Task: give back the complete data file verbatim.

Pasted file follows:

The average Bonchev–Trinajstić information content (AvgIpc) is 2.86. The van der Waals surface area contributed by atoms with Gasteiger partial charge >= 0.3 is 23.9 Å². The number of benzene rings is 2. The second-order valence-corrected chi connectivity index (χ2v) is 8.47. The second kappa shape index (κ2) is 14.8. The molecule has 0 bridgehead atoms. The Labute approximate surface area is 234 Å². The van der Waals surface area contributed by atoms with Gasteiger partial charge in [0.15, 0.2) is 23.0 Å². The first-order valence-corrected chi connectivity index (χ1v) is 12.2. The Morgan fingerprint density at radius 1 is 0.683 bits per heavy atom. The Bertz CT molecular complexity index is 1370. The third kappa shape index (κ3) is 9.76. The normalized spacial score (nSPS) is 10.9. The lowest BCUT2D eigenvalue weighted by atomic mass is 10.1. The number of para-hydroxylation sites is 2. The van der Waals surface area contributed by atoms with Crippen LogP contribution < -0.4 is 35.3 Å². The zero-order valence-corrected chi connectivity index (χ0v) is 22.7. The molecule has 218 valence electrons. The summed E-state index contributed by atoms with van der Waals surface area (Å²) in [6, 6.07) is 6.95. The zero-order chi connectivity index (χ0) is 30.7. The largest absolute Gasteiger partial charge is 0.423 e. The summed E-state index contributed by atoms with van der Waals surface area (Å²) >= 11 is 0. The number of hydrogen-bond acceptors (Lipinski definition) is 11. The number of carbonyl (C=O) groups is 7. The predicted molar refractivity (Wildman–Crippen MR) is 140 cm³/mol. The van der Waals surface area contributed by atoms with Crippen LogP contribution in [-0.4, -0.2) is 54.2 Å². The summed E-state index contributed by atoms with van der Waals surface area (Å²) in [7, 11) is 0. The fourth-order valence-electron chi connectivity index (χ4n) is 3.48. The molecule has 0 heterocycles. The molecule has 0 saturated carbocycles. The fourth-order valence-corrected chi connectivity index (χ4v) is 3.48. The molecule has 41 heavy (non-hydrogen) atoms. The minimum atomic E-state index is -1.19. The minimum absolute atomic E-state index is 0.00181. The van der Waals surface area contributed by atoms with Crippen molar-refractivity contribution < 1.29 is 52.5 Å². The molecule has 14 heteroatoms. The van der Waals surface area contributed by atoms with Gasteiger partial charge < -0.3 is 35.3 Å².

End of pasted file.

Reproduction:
The average Bonchev–Trinajstić information content (AvgIpc) is 2.86. The van der Waals surface area contributed by atoms with Gasteiger partial charge >= 0.3 is 23.9 Å². The number of benzene rings is 2. The second-order valence-corrected chi connectivity index (χ2v) is 8.47. The second kappa shape index (κ2) is 14.8. The molecule has 0 bridgehead atoms. The Labute approximate surface area is 234 Å². The van der Waals surface area contributed by atoms with Gasteiger partial charge in [0.15, 0.2) is 23.0 Å². The first-order valence-corrected chi connectivity index (χ1v) is 12.2. The Morgan fingerprint density at radius 1 is 0.683 bits per heavy atom. The Bertz CT molecular complexity index is 1370. The third kappa shape index (κ3) is 9.76. The normalized spacial score (nSPS) is 10.9. The lowest BCUT2D eigenvalue weighted by atomic mass is 10.1. The number of para-hydroxylation sites is 2. The van der Waals surface area contributed by atoms with Crippen LogP contribution < -0.4 is 35.3 Å². The zero-order valence-corrected chi connectivity index (χ0v) is 22.7. The molecule has 218 valence electrons. The summed E-state index contributed by atoms with van der Waals surface area (Å²) in [6, 6.07) is 6.95. The zero-order chi connectivity index (χ0) is 30.7. The largest absolute Gasteiger partial charge is 0.423 e. The summed E-state index contributed by atoms with van der Waals surface area (Å²) >= 11 is 0. The number of hydrogen-bond acceptors (Lipinski definition) is 11. The number of carbonyl (C=O) groups is 7. The predicted molar refractivity (Wildman–Crippen MR) is 140 cm³/mol. The van der Waals surface area contributed by atoms with Crippen LogP contribution in [-0.4, -0.2) is 54.2 Å². The summed E-state index contributed by atoms with van der Waals surface area (Å²) in [7, 11) is 0. The fourth-order valence-electron chi connectivity index (χ4n) is 3.48. The molecule has 0 heterocycles. The molecule has 0 saturated carbocycles. The fourth-order valence-corrected chi connectivity index (χ4v) is 3.48. The molecule has 41 heavy (non-hydrogen) atoms. The minimum atomic E-state index is -1.19. The minimum absolute atomic E-state index is 0.00181. The van der Waals surface area contributed by atoms with Crippen molar-refractivity contribution < 1.29 is 52.5 Å². The molecule has 14 heteroatoms. The van der Waals surface area contributed by atoms with Gasteiger partial charge < -0.3 is 35.3 Å².